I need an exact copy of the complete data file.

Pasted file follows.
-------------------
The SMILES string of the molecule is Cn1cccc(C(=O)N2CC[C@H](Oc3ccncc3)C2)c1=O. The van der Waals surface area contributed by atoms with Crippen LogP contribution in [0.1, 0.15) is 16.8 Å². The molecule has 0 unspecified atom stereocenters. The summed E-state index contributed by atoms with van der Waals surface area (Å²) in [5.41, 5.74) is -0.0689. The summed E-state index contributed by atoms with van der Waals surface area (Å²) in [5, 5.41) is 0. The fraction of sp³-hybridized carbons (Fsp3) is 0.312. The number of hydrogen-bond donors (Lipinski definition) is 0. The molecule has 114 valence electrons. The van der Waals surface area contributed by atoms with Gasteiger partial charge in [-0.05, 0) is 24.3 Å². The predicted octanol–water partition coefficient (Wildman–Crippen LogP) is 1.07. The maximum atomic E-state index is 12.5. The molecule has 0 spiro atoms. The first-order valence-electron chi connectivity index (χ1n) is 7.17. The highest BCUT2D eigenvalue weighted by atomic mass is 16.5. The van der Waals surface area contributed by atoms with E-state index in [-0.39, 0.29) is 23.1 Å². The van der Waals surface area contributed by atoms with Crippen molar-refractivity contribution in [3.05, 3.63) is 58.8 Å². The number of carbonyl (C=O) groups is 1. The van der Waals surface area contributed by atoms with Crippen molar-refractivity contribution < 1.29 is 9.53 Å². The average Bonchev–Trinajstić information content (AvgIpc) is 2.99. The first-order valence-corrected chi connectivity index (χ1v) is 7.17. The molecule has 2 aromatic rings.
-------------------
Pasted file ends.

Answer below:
The SMILES string of the molecule is Cn1cccc(C(=O)N2CC[C@H](Oc3ccncc3)C2)c1=O. The van der Waals surface area contributed by atoms with Crippen LogP contribution in [0.1, 0.15) is 16.8 Å². The molecule has 0 unspecified atom stereocenters. The summed E-state index contributed by atoms with van der Waals surface area (Å²) in [5.41, 5.74) is -0.0689. The summed E-state index contributed by atoms with van der Waals surface area (Å²) in [5, 5.41) is 0. The fraction of sp³-hybridized carbons (Fsp3) is 0.312. The number of hydrogen-bond donors (Lipinski definition) is 0. The molecule has 114 valence electrons. The van der Waals surface area contributed by atoms with Gasteiger partial charge in [-0.05, 0) is 24.3 Å². The predicted octanol–water partition coefficient (Wildman–Crippen LogP) is 1.07. The maximum atomic E-state index is 12.5. The molecule has 0 spiro atoms. The first-order valence-electron chi connectivity index (χ1n) is 7.17. The highest BCUT2D eigenvalue weighted by atomic mass is 16.5. The van der Waals surface area contributed by atoms with E-state index in [-0.39, 0.29) is 23.1 Å². The van der Waals surface area contributed by atoms with Crippen molar-refractivity contribution in [3.05, 3.63) is 58.8 Å². The number of carbonyl (C=O) groups is 1. The van der Waals surface area contributed by atoms with Crippen molar-refractivity contribution < 1.29 is 9.53 Å². The average Bonchev–Trinajstić information content (AvgIpc) is 2.99. The first-order valence-corrected chi connectivity index (χ1v) is 7.17. The molecule has 2 aromatic rings.